Sunday, October 4, 2015

Raising the Dead

What if we had the power to bring back the dead? I’m not talking about zapping someone with defibrillators and restarting his or her heart. I mean really raise a corpse from the ground and give it a second chance at life.

Necromancy, the act of summoning and reanimating the dead, is neither a new concept nor one that is looked upon favorably. The practice dates back to ancient Greece, Rome, and Persia and is most associated with the Black Arts. It was used as a method of divination, is mentioned in the Bible in more than one spot, and was used by occultists and magicians during the Middle Ages and Renaissance as well. Leonardo da Vinci was actually accused of necromancy in 1514 and brought to Vatican officials where his notebook pages and drawings on human anatomy were closely examined.

Some necromancy rituals involved sacrifices, blood-letting, protection spells, meditation, incantations, abstinence from sex, eating and drinking special items, and wearing certain clothes. Most rituals took place in cemeteries, with practitioners preferring to raise the newly dead because these reanimated corpses were thought to have fresher, more clearly spoken revelations. Actual necromancy called the spirit back into the dead body. When the ritual was over, the spirit would be allowed to leave the body again usually by staking the corpse’s heart, burning the body, burying it in quicklime, or eating the flesh.

Hungry? I didn’t think so.

So, even the raised aren’t truly brought back to life though, and they don’t get to have that full second chance. Their reanimated time is usually short and serves the purpose of giving the necromancer requested information.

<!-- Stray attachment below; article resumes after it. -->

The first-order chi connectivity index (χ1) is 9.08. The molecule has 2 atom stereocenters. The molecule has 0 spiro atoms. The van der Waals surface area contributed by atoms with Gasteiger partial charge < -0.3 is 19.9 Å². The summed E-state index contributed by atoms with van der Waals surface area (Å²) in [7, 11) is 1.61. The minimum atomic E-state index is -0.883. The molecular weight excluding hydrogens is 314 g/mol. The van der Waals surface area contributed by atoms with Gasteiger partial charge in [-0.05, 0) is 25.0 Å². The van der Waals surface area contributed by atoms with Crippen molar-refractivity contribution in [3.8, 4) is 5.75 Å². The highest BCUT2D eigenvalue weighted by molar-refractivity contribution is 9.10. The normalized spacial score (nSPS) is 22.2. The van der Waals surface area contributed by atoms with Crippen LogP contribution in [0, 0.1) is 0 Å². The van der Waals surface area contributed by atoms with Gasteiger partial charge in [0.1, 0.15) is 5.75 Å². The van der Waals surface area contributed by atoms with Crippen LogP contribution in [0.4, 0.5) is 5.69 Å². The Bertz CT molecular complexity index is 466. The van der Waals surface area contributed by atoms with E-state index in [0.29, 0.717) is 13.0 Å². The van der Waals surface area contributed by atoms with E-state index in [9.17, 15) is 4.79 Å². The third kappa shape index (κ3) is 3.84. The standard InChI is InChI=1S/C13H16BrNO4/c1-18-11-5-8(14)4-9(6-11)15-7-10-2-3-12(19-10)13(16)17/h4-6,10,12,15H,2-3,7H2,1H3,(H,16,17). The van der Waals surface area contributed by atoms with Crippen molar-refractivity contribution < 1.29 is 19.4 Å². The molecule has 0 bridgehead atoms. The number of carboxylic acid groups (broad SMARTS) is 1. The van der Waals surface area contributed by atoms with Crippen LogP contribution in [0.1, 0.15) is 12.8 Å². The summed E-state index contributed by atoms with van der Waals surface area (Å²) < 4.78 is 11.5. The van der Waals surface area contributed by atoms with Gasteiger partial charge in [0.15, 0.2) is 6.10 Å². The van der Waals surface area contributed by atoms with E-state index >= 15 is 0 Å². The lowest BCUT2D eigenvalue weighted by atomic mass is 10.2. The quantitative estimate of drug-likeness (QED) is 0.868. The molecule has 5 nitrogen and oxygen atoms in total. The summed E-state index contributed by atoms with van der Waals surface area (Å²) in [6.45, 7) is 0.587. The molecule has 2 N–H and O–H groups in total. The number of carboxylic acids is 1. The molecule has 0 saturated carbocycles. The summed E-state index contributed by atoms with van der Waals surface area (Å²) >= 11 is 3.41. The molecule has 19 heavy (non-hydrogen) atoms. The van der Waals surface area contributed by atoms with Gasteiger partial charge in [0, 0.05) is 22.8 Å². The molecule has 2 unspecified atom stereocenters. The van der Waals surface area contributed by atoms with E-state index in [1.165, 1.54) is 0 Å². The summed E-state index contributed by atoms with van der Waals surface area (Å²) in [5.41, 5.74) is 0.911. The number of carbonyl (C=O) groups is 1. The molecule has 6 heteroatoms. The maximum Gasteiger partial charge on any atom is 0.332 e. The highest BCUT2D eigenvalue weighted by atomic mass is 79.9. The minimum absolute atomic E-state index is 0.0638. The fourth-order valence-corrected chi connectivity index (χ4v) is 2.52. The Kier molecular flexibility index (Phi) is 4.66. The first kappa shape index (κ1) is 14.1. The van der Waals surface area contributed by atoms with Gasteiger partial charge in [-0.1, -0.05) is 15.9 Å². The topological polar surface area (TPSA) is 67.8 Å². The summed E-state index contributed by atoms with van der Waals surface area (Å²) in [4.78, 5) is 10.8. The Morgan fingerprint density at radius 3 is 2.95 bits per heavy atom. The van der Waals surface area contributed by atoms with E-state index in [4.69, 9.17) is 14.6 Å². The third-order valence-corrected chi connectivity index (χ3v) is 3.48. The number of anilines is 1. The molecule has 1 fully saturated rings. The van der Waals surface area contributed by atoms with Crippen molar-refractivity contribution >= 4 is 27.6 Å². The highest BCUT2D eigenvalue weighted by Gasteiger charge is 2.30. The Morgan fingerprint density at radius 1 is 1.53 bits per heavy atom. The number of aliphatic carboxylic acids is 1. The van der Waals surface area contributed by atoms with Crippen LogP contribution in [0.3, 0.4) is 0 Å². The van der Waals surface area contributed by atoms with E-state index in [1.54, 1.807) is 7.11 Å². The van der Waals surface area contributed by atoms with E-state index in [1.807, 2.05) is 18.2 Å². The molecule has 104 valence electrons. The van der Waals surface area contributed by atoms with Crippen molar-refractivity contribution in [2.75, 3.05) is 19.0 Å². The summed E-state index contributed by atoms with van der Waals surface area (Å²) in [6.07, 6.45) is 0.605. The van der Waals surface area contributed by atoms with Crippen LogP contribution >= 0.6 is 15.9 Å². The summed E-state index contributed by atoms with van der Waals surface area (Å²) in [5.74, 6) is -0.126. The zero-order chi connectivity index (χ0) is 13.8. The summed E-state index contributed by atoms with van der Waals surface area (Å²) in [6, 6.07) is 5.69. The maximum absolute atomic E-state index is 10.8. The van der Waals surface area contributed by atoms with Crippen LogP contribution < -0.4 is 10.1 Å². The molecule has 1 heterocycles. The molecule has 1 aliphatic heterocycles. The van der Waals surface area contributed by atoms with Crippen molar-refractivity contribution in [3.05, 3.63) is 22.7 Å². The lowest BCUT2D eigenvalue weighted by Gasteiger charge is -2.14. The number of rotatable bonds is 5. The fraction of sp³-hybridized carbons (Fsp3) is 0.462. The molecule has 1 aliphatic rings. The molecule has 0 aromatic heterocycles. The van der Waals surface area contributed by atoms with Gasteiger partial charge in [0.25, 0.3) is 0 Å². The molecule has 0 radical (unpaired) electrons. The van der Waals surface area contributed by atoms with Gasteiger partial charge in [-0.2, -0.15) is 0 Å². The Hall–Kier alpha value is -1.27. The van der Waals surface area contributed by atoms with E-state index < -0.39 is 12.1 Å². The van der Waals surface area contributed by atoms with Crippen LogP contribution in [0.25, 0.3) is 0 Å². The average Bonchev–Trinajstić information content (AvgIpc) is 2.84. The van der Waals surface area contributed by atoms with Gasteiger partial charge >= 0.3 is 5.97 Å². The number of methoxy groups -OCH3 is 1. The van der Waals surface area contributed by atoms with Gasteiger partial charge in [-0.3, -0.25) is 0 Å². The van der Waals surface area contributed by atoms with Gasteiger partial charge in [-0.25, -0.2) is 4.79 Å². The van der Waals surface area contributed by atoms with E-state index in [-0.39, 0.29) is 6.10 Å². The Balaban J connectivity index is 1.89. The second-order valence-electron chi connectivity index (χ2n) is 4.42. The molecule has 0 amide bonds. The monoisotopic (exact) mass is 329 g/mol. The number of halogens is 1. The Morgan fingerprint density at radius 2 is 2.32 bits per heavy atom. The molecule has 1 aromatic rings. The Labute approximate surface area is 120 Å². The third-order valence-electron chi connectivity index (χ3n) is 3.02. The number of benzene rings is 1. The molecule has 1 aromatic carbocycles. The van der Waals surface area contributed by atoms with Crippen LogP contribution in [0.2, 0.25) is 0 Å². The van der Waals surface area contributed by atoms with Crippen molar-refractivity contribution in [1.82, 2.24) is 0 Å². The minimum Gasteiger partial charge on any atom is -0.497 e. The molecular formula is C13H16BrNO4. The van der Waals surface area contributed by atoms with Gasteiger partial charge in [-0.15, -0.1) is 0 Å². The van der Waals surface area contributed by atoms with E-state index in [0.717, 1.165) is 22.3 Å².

I would love to see someone cheated out of life get a do-over, wouldn’t you? Imagine being young and vibrant, in the prime of your life, and by accident or sickness, you die. End of the road. You’d be pretty pissed. I know I would be. Especially if I hadn’t had the chance to do something truly important yet.

I believe that a big part of our purpose on this planet is to make a difference in some way. This can come in many forms from the grandiose gestures to the small ways we touch people’s lives. Each of us has a different contribution to make. No two of us will change the world in quite the same fashion, and that’s what makes it all so beautiful. We all have different gifts to share, and the most selfish thing we can do is hoard those gifts. Humans are a community-oriented bunch, therefore the Universe is demanding we interact, we grow, we help, we love.

And we need to do it before we croak.

Not trying to rush you or anything, but let’s face it, not many of us can put necromancer on our resume nor do we have the phone number for a good dead-raiser programmed into our cell phones. If we check out before we’re ready (and are you ever really ready to die?), we’re not coming back for another shot at doing it right. We only get this one life. We have to make it count. Every day. Every moment. No opportunity wasted.

I dabbled with bringing the dead back in my paranormal romance, ABRA CADAVER, published by The Wild Rose Press a few years ago. This is a good book to give a shot during October when you're feeling a little Halloweenish.

What do you think? Should we get a second chance if we don’t make a difference the first run through this life? Would you want one? What would you be willing to sacrifice to get it? Or have you already made a difference and have nothing to fear? 


Out NOW - More Than Candy Corn - A Maple Leaf Series Halloween Novella! Only $1.99!

Saturday, October 3, 2015

Just Look at What They've Done to My Beloved Jane Austin!

Everyday I get an email paper called "Lit Flash." Typically, they show four or five books--some new and some best sellers--from many sub-genres of romance. I've been fortunate enough to have some of my books placed there. The exposure is nice. You can order directly from this paper; there's a link to Amazon. And I have done so a couple times when something caught my eye.

Something caught my eye and my stomach and my ire in today's issue. I mean, some of my days have started with my waking from slumber, quoting the opening paragraphs of this book over and over and over. Calvin quips, "Is it going to be another Jane Austin day?" So, to see this put my bloomers in a twist.